Workup

  • An exhaustive diagnostic workup revealed no underlying hematologic disease and no viral infection; a test for autoantibodies had negative results.[jamanetwork.com]
Toxoplasma Gondii
  • The disease was only diagnosed after brain biopsy because of atypical MRI appearance of the cerebral lesion and negative Toxoplasma gondii IgG antibody test result in the cerebrospinal fluid (CSF).[ncbi.nlm.nih.gov]
  • KEYWORDS: Acquired immunodeficiency syndrome; Central nervous system; Cerebral toxoplasmosis; Cytokines; Immune system; Toxoplasma gondii; Toxoplasmosis[ncbi.nlm.nih.gov]
  • Toxoplasma gondii is the most common pathogen organism in high-risk AIDS's patients with involvement of the CNS.[ncbi.nlm.nih.gov]
  • Toxoplasmosis is an opportunistic infection caused by the parasite Toxoplasma gondii. The infection is severe and difficult to diagnose in patients receiving allogeneic haematopoietic stem cell transplantation (HSCT).[ncbi.nlm.nih.gov]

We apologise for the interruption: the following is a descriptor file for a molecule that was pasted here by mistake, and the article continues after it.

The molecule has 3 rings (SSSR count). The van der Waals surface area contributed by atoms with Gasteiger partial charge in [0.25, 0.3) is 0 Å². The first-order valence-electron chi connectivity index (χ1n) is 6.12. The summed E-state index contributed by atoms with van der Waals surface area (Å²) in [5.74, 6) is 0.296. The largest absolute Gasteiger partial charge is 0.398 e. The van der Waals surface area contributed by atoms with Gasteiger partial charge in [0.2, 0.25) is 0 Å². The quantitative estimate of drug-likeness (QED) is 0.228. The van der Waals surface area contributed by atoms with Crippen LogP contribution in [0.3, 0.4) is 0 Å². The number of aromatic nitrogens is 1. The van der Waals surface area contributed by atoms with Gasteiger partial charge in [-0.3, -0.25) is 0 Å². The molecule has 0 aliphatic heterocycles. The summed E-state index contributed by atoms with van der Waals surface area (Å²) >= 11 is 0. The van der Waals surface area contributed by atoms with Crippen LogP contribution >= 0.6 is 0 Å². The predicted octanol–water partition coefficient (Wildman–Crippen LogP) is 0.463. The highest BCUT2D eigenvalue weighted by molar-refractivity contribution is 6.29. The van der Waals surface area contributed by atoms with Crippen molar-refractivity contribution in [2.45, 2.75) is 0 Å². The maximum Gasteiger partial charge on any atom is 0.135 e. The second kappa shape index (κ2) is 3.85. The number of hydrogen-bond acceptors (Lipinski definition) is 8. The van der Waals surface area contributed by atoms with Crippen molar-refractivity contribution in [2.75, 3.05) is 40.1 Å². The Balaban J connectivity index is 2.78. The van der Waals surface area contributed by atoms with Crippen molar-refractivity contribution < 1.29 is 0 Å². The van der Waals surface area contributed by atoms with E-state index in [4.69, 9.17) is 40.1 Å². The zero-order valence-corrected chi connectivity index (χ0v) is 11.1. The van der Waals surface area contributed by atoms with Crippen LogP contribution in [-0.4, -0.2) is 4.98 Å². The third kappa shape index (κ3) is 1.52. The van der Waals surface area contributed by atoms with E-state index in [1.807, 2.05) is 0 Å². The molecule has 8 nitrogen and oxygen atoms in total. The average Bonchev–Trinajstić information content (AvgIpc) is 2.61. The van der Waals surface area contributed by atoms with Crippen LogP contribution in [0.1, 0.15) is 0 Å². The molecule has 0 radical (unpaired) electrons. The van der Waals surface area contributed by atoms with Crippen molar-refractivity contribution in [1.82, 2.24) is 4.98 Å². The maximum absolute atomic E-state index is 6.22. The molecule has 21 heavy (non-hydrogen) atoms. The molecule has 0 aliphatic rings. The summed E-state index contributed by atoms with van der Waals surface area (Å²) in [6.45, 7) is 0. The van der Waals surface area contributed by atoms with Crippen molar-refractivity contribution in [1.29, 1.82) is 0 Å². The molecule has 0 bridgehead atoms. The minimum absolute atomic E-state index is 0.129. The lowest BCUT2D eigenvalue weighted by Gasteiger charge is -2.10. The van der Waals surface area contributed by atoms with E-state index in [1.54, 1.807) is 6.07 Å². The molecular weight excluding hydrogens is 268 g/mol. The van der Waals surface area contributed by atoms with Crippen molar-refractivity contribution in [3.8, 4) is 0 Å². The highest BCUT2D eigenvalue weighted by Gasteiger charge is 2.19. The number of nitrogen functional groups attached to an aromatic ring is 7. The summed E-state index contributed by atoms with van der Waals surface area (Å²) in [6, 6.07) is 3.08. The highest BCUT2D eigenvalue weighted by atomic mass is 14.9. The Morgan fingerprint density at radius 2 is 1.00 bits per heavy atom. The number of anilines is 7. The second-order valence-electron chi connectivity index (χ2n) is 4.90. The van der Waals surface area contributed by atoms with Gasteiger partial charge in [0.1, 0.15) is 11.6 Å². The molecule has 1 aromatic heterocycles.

• The protozoan parasite Toxoplasma gondii causes severe opportunistic infections. Here, we report an unexpected diagnosis of cerebral toxoplasmosis.[ncbi.nlm.nih.gov]
Candida
  • Chest X-ray showed pneumonia and subsequent blood cultures were positive for Candida albicans. After 3 days of Amphotericin B treatment, the patient was transferred to Infectious Disease Department.[ncbi.nlm.nih.gov]
  • Candida infections were common and nine patients had the opportunistic pneumocystis jirovecii pneumonia (PJP). Of the parasitic infections giardia was the most common.[bmcinfectdis.biomedcentral.com]
Gliosis
  • A stereotactic brain biopsy of the left frontal lobe lesion revealed reactive gliosis, collections of histiocytic giant multinucleated cells, and marked perivascular lymphocytic infiltrates with a predominance of CD8 lymphocytes.[ajnr.org]

Treatment